Another band member, Stan Brown, joined Bluegrass Experience in 1998. The banjo picker who had toured with Wilma Lee Cooper in his younger days credits Edwards for getting him back out playing.
“I was with them (Bluegrass Experience) for 23 years. Tommy loved the music and had more energy and drive than anyone I have played with. He never met a stranger and always made time for everyone, especially the children. He was definitely an ambassador for the music we all love.”
Stan’s wife, Julie, chimed in. “The first time I played a gig with Tommy was in ’96 or ’97. He called needing a fill-in with The Bluegrass Experience. I accepted and showed up to catch a ride with the band. The gig went well, and being a frat party, was very entertaining and an experience to say the least. We got home safely in the wee hours of the morning, and it was the first of many shows that I would play with Tommy over the years. Tommy was one of the best people you could ever play music with. You were guaranteed to have a good time and a bluegrass experience that you might not forget.”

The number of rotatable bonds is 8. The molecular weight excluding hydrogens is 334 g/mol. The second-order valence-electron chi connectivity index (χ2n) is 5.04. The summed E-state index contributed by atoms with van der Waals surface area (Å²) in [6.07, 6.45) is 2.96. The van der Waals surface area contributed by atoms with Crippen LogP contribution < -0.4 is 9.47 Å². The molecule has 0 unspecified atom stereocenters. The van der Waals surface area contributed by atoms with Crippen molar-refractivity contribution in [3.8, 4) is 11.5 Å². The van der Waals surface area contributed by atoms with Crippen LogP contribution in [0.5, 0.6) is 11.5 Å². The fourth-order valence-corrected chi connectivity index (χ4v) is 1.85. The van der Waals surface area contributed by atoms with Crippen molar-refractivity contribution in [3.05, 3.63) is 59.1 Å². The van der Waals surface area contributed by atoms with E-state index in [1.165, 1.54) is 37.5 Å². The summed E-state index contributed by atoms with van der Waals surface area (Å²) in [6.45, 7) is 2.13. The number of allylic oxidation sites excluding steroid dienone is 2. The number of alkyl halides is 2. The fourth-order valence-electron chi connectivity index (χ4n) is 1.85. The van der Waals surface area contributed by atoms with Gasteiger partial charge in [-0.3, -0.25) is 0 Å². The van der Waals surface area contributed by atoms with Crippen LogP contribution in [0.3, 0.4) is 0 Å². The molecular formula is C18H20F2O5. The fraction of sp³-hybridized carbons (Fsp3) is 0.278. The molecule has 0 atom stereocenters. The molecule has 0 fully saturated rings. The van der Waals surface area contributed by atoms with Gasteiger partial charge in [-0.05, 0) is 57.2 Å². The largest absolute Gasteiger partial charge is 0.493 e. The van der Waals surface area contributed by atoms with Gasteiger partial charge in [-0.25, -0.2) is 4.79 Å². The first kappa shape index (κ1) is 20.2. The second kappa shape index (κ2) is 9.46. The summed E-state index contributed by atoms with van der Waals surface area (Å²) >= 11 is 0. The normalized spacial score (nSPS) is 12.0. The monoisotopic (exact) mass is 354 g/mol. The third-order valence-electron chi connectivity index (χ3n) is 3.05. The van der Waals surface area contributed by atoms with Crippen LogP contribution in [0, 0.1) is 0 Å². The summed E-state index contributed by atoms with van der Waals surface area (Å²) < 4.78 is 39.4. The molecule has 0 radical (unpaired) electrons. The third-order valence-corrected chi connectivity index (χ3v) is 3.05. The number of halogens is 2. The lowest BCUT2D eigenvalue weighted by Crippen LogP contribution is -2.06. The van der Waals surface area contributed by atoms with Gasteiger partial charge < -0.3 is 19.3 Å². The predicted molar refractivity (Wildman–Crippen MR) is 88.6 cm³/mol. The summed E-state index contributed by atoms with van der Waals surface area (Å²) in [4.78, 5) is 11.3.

Edwards impacted many Tarheel pickers throughout his years.
Russell Johnson, Director of the Carolina Bluegrass Band at The University of North Carolina at Chapel Hill and mandolinist/vocalist with Diamond Creek Bluegrass Band, shared, “It’s hard to sum up in a sentence or two what Tommy has meant to bluegrass music here in North Carolina, and to the people he encountered along the way. He touched people whether it was as a teacher, coach, musician, radio host, instrument dealer, entertainer, historian, or just as a positive, happy person that you’d want to know. He definitely was an inspiration and influence when I started out.”